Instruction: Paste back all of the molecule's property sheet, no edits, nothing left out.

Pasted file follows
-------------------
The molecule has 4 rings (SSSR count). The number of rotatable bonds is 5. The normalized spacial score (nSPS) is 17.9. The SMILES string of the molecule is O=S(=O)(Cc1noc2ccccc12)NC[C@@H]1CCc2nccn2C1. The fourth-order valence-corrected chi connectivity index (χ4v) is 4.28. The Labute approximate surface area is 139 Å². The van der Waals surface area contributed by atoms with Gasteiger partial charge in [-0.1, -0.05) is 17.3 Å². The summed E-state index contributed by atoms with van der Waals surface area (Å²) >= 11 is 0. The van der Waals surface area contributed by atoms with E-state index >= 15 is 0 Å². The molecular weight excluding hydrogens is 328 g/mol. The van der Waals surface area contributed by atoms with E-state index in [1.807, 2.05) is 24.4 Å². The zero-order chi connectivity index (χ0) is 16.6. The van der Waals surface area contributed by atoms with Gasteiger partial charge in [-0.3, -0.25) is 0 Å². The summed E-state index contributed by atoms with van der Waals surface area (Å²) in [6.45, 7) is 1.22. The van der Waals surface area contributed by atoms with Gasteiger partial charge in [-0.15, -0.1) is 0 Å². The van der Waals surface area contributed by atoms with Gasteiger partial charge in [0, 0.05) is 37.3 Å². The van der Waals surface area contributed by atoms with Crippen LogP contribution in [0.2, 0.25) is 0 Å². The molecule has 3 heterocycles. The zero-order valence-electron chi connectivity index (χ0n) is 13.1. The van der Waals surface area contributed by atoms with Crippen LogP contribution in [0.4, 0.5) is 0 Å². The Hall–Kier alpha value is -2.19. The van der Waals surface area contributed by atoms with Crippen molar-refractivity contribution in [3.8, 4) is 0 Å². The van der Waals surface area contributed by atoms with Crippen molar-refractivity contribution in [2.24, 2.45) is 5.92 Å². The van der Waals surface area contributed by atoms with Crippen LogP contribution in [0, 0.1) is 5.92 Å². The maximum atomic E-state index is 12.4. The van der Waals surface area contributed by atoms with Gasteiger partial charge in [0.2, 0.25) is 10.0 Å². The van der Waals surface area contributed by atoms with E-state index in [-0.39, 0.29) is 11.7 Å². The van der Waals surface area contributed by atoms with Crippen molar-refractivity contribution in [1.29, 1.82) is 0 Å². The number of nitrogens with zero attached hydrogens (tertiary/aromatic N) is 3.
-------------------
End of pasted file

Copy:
The molecule has 4 rings (SSSR count). The number of rotatable bonds is 5. The normalized spacial score (nSPS) is 17.9. The SMILES string of the molecule is O=S(=O)(Cc1noc2ccccc12)NC[C@@H]1CCc2nccn2C1. The fourth-order valence-corrected chi connectivity index (χ4v) is 4.28. The Labute approximate surface area is 139 Å². The van der Waals surface area contributed by atoms with Gasteiger partial charge in [-0.1, -0.05) is 17.3 Å². The summed E-state index contributed by atoms with van der Waals surface area (Å²) >= 11 is 0. The van der Waals surface area contributed by atoms with E-state index >= 15 is 0 Å². The molecular weight excluding hydrogens is 328 g/mol. The van der Waals surface area contributed by atoms with E-state index in [1.807, 2.05) is 24.4 Å². The zero-order chi connectivity index (χ0) is 16.6. The van der Waals surface area contributed by atoms with Gasteiger partial charge in [-0.3, -0.25) is 0 Å². The summed E-state index contributed by atoms with van der Waals surface area (Å²) in [6.45, 7) is 1.22. The van der Waals surface area contributed by atoms with Gasteiger partial charge in [-0.15, -0.1) is 0 Å². The van der Waals surface area contributed by atoms with Gasteiger partial charge in [0, 0.05) is 37.3 Å². The van der Waals surface area contributed by atoms with Crippen LogP contribution in [0.2, 0.25) is 0 Å². The molecule has 3 heterocycles. The zero-order valence-electron chi connectivity index (χ0n) is 13.1. The van der Waals surface area contributed by atoms with Crippen LogP contribution in [0.4, 0.5) is 0 Å². The Hall–Kier alpha value is -2.19. The van der Waals surface area contributed by atoms with Crippen molar-refractivity contribution in [3.8, 4) is 0 Å². The van der Waals surface area contributed by atoms with Crippen molar-refractivity contribution in [2.24, 2.45) is 5.92 Å². The van der Waals surface area contributed by atoms with Crippen LogP contribution in [0, 0.1) is 5.92 Å². The maximum atomic E-state index is 12.4. The van der Waals surface area contributed by atoms with Gasteiger partial charge in [0.2, 0.25) is 10.0 Å². The van der Waals surface area contributed by atoms with E-state index in [-0.39, 0.29) is 11.7 Å². The van der Waals surface area contributed by atoms with Crippen molar-refractivity contribution in [1.29, 1.82) is 0 Å². The number of nitrogens with zero attached hydrogens (tertiary/aromatic N) is 3.